When her behavior continued outside of her classroom, she filed a Title IX complaint, which she also expected to be kept confidential.

“I inadvertently revealed students who had come to me in confidence and told me what had happened,” she said. “You also have to imagine that I have power. I have permanence. I have a union to support me legally. How do you think a 15 year old feels?

The Title IX student support counselor, a role more common on college campuses but rare on high schools, would advocate for the needs and emotional well-being of students, including those who file complaints and those charged.

It is also designed to address economic disadvantages where students with access to lawyers receive advice and support, and students with fewer resources may be left on their own.

“Title IX cares about government compliance. The district cares about liability and who is going to be sued. And the student is trapped between these two adults,” Mage explained. “There’s no one out there who’s just like, ‘Hey, what do you need? What do you want to happen?'”

Mage is optimistic, but also worries that the district will have a hard time hiring someone for the job when the school year is already underway, especially when interviews for the job haven’t started yet. The district has struggled with high turnover and low resources in the Title IX office for years.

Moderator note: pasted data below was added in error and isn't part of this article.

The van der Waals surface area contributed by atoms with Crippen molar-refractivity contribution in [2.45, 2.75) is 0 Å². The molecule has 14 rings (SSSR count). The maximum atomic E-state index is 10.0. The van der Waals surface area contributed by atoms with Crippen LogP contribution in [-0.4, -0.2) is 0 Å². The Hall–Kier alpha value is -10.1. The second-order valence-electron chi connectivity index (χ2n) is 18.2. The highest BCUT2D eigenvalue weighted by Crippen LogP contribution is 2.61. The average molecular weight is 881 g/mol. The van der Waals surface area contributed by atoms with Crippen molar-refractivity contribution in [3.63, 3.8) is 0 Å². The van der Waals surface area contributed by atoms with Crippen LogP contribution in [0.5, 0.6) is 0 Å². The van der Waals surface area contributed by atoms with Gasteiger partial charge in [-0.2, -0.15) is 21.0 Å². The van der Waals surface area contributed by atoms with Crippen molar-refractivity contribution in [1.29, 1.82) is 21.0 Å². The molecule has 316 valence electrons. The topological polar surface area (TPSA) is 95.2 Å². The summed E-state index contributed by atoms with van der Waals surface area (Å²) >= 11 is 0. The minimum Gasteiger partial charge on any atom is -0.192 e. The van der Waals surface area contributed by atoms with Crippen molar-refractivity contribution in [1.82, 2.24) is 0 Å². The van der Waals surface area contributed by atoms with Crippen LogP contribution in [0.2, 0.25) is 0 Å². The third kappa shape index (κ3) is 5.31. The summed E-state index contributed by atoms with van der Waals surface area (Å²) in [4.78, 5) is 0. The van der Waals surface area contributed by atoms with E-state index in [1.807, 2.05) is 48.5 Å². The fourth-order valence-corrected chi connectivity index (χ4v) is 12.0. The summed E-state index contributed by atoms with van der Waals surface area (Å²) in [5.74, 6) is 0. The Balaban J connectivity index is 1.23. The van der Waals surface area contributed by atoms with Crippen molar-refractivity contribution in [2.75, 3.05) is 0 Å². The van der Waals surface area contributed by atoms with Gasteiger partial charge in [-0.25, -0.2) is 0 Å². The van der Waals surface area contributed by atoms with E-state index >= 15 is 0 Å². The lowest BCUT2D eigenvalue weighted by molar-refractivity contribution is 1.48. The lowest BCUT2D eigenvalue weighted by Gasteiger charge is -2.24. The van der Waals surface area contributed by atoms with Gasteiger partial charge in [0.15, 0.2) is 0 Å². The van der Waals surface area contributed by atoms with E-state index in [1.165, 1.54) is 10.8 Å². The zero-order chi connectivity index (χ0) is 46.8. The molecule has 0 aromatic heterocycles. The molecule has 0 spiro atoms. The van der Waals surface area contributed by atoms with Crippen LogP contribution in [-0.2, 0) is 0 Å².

In addition to the student advocate role, the district will need to hire a new investigator after the previous person in that position resigned in September.

Federal rules governing how schools respond to Title IX complaints are also expected to change by next school year, a decision that many victim and survivor advocates are eagerly anticipating. The Biden administration is rolling back Title IX regulations passed by former Education Secretary Betsy DeVos, which offered greater protections for those accused of misconduct and significantly narrowed the definition of sexual harassment.

As for Ava Murakami, she says that a few weeks ago she met with the district’s Title IX coordinator and compliance officer, Jasmina Viteskic, who took up her position in November. Viteskic organizes office hours for Berkeley High students twice a week.

Murakami said Viteskic guided her through the Title IX process, providing the kind of transparency that was missing when she first asked for help.

“And she explained to me, ‘That’s where they hurt you,'” Murakami said. “I kept having this, like, ‘Oh,’ moment of just, like, ‘Oh, that’s what happened with my report.’ So I really feel a lot better.

Murakami said Viteskic also referred to demands his classmates wrote when they first left class to protest the school’s response to sexual misconduct in 2020.

“It was super cool,” Murakami said.

Demands include regular consent training for student athletes as well as a long-term, well-paid Title IX coordinator.

Students like Murakami plan to continue revising applications this year based on the school’s progress and the needs of their classmates.